Across the Digital Nation: Homeland security pushes government to be tech innovator

Rishi Sood

Traditionally, state and local governments are risk-adverse organizations. Public-sector entities often shun bleeding-edge technology in favor of proven, safe solutions.

This behavior is tied mostly to the fact that technology projects are funded with tax dollars, and failed initiatives are a sure path to electoral distress.

In many respects, however, the demands of homeland security have boosted government agencies' willingness to employ technologies earlier in the adoption curve. Public-sector organizations are working closely with the vendor community in developing new technologies to support the goals of the Homeland Security Department. In several cases, government organizations are leading the charge of technology innovation and teaching critical lessons to the private sector.

For example, the increased use of radio frequency identification technologies demonstrates how state and local government agencies are pushing the traditional technology adoption boundary and are innovating faster than the private sector. Over the next two years, state and local government port authorities will undergo a massive technology transformation as RFID initiatives become more ubiquitous.

Spurred by federal government initiatives and Defense Department demonstration projects, RFID-related initiatives are expected to be a core component of new port technology strategies and will receive funding support.

Similarly, some state and local governments' first-responder organizations have been able to use mobile technology to increase time-sensitive data sharing and improve organizational communication. In selected areas, these groups have used personal digital assistants, such as Pocket PC or BlackBerry devices, to close the gap between first-responder groups and to create more efficient information transfer.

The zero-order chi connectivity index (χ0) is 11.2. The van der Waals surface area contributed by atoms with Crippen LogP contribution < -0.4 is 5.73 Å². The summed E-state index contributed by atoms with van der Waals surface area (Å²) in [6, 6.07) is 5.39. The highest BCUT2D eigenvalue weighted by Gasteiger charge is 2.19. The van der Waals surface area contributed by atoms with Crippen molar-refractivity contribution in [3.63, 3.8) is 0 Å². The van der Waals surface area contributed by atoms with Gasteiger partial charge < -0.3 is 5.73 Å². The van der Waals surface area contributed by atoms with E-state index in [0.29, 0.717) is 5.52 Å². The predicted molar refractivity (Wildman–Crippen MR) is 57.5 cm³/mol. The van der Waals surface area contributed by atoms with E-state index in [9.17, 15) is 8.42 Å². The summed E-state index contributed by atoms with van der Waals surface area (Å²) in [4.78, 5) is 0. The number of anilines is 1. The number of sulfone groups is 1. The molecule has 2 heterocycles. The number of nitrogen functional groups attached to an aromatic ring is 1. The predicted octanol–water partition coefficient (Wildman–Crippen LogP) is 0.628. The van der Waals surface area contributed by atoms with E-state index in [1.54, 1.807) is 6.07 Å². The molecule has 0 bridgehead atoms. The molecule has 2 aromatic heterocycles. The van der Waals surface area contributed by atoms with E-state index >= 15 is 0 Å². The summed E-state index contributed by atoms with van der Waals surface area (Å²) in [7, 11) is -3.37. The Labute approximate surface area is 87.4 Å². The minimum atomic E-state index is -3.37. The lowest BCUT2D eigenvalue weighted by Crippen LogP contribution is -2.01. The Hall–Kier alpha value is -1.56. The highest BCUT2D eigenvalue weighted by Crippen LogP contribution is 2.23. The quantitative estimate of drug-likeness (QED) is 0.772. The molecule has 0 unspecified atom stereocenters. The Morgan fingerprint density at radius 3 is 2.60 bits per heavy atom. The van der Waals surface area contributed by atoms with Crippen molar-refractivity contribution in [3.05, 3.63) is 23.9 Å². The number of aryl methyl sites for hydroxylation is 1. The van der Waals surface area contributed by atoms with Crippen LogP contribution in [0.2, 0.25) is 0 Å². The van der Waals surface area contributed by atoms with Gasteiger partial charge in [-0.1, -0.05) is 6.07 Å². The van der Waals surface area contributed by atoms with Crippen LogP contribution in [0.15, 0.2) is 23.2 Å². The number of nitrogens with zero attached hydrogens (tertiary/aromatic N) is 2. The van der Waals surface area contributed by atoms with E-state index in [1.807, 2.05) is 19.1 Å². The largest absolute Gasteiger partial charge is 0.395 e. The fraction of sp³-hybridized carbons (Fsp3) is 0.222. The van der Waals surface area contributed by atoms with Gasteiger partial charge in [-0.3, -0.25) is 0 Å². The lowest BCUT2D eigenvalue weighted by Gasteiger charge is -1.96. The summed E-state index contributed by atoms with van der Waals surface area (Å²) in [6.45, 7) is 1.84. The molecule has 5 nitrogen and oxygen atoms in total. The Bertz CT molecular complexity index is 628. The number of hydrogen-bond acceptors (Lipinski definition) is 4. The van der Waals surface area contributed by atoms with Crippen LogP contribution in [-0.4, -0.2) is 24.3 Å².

Another key technology innovation is the Defense Department Global Information Grid Bandwidth Expansion project. This multiyear initiative will establish high-speed wireless and fiber-optic networks to connect branches of the armed services and eventually link soldiers on the ground with headquarters. This is one of the most far-reaching technology projects and shows how government organizations are embarking on major technology advancements.

Clearly, the technology innovation taking place within the Defense Department and DHS as well as state and local government entities has created new opportunities for emerging technology companies. The increased use of innovative technologies adapted to public-sector requirements shatters the image of staid government technology use.

Although many companies are rushing to bring these solutions forward, these vendors must understand the frameworks that guide the government marketplace.

In particular, these vendors would be best served by mastering the procurement process, assisting prospective clients in receiving grant funding, and partnering with key professional services firms to reach critical decision-makers.

Rishi Sood is research vice president with Gartner Inc. in Mountain View, Calif. His e-mail address is

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